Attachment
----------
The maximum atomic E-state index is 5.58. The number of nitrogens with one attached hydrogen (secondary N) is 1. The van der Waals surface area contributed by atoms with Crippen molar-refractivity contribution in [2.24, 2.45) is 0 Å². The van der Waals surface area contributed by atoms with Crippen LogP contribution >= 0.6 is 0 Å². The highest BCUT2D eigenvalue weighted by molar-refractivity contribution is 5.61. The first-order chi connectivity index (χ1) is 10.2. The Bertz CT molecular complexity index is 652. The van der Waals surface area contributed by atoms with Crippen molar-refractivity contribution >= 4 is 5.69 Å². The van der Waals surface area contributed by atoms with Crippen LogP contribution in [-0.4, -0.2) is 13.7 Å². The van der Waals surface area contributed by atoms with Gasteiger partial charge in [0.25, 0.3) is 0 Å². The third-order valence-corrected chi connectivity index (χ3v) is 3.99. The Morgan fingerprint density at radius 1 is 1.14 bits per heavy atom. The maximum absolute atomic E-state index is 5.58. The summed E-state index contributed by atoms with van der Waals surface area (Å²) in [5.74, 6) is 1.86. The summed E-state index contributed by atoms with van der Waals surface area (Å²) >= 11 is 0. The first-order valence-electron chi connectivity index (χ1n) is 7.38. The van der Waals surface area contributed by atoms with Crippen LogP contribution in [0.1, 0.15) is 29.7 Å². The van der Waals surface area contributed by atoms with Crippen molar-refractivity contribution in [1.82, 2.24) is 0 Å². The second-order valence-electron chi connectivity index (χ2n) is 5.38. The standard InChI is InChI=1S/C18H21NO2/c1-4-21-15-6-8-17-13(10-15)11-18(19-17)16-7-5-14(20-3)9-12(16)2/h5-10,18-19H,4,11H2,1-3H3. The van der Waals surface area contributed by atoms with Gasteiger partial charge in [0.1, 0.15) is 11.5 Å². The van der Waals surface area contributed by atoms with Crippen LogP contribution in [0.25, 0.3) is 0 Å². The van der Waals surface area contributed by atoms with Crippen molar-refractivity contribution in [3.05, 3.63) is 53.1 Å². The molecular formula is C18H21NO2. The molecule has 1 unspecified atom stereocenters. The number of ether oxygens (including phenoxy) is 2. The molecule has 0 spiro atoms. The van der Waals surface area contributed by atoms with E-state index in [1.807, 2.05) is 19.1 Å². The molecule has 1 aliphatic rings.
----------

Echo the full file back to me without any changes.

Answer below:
The maximum atomic E-state index is 5.58. The number of nitrogens with one attached hydrogen (secondary N) is 1. The van der Waals surface area contributed by atoms with Crippen molar-refractivity contribution in [2.24, 2.45) is 0 Å². The van der Waals surface area contributed by atoms with Crippen LogP contribution >= 0.6 is 0 Å². The highest BCUT2D eigenvalue weighted by molar-refractivity contribution is 5.61. The first-order chi connectivity index (χ1) is 10.2. The Bertz CT molecular complexity index is 652. The van der Waals surface area contributed by atoms with Crippen molar-refractivity contribution >= 4 is 5.69 Å². The van der Waals surface area contributed by atoms with Crippen LogP contribution in [-0.4, -0.2) is 13.7 Å². The van der Waals surface area contributed by atoms with Gasteiger partial charge in [0.25, 0.3) is 0 Å². The third-order valence-corrected chi connectivity index (χ3v) is 3.99. The Morgan fingerprint density at radius 1 is 1.14 bits per heavy atom. The maximum absolute atomic E-state index is 5.58. The summed E-state index contributed by atoms with van der Waals surface area (Å²) in [5.74, 6) is 1.86. The summed E-state index contributed by atoms with van der Waals surface area (Å²) >= 11 is 0. The first-order valence-electron chi connectivity index (χ1n) is 7.38. The van der Waals surface area contributed by atoms with Crippen LogP contribution in [0.1, 0.15) is 29.7 Å². The van der Waals surface area contributed by atoms with Crippen molar-refractivity contribution in [1.82, 2.24) is 0 Å². The second-order valence-electron chi connectivity index (χ2n) is 5.38. The standard InChI is InChI=1S/C18H21NO2/c1-4-21-15-6-8-17-13(10-15)11-18(19-17)16-7-5-14(20-3)9-12(16)2/h5-10,18-19H,4,11H2,1-3H3. The van der Waals surface area contributed by atoms with Gasteiger partial charge in [0.1, 0.15) is 11.5 Å². The van der Waals surface area contributed by atoms with Crippen LogP contribution in [0.25, 0.3) is 0 Å². The van der Waals surface area contributed by atoms with Crippen molar-refractivity contribution in [3.05, 3.63) is 53.1 Å². The molecular formula is C18H21NO2. The molecule has 1 unspecified atom stereocenters. The number of ether oxygens (including phenoxy) is 2. The molecule has 0 spiro atoms. The van der Waals surface area contributed by atoms with E-state index in [1.807, 2.05) is 19.1 Å². The molecule has 1 aliphatic rings.